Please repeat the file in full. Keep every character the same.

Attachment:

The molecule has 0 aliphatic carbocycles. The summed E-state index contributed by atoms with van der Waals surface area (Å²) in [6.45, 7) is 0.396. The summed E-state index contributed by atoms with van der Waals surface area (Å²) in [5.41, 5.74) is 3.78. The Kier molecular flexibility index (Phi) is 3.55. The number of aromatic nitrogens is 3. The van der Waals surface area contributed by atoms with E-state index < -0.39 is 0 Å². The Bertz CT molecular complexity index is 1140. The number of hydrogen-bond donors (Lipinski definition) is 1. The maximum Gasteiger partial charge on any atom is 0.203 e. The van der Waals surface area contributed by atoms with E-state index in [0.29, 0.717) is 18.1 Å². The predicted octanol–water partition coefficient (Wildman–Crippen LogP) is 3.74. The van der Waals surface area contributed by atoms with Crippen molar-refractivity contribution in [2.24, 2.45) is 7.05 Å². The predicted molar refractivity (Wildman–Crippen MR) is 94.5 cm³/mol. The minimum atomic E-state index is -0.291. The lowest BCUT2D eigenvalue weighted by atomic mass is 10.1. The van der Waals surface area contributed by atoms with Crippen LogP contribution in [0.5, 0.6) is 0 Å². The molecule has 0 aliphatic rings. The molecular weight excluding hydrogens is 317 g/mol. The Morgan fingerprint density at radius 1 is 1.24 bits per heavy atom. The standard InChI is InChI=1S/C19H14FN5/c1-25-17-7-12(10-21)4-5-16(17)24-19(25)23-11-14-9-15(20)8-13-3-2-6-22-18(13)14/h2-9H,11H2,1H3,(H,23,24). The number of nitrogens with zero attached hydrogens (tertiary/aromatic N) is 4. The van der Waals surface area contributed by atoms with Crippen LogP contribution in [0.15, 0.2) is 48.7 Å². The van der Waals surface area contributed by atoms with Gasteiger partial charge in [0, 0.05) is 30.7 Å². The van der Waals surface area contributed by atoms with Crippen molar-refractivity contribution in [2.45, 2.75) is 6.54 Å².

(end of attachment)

The molecule has 0 aliphatic carbocycles. The summed E-state index contributed by atoms with van der Waals surface area (Å²) in [6.45, 7) is 0.396. The summed E-state index contributed by atoms with van der Waals surface area (Å²) in [5.41, 5.74) is 3.78. The Kier molecular flexibility index (Phi) is 3.55. The number of aromatic nitrogens is 3. The van der Waals surface area contributed by atoms with E-state index < -0.39 is 0 Å². The Bertz CT molecular complexity index is 1140. The number of hydrogen-bond donors (Lipinski definition) is 1. The maximum Gasteiger partial charge on any atom is 0.203 e. The van der Waals surface area contributed by atoms with E-state index in [0.29, 0.717) is 18.1 Å². The predicted octanol–water partition coefficient (Wildman–Crippen LogP) is 3.74. The van der Waals surface area contributed by atoms with Crippen molar-refractivity contribution in [2.24, 2.45) is 7.05 Å². The predicted molar refractivity (Wildman–Crippen MR) is 94.5 cm³/mol. The minimum atomic E-state index is -0.291. The lowest BCUT2D eigenvalue weighted by atomic mass is 10.1. The van der Waals surface area contributed by atoms with Crippen LogP contribution in [0.5, 0.6) is 0 Å². The molecule has 0 aliphatic rings. The molecular weight excluding hydrogens is 317 g/mol. The Morgan fingerprint density at radius 1 is 1.24 bits per heavy atom. The standard InChI is InChI=1S/C19H14FN5/c1-25-17-7-12(10-21)4-5-16(17)24-19(25)23-11-14-9-15(20)8-13-3-2-6-22-18(13)14/h2-9H,11H2,1H3,(H,23,24). The number of nitrogens with zero attached hydrogens (tertiary/aromatic N) is 4. The van der Waals surface area contributed by atoms with Crippen LogP contribution in [0.15, 0.2) is 48.7 Å². The van der Waals surface area contributed by atoms with Gasteiger partial charge in [0, 0.05) is 30.7 Å². The van der Waals surface area contributed by atoms with Crippen molar-refractivity contribution in [2.45, 2.75) is 6.54 Å².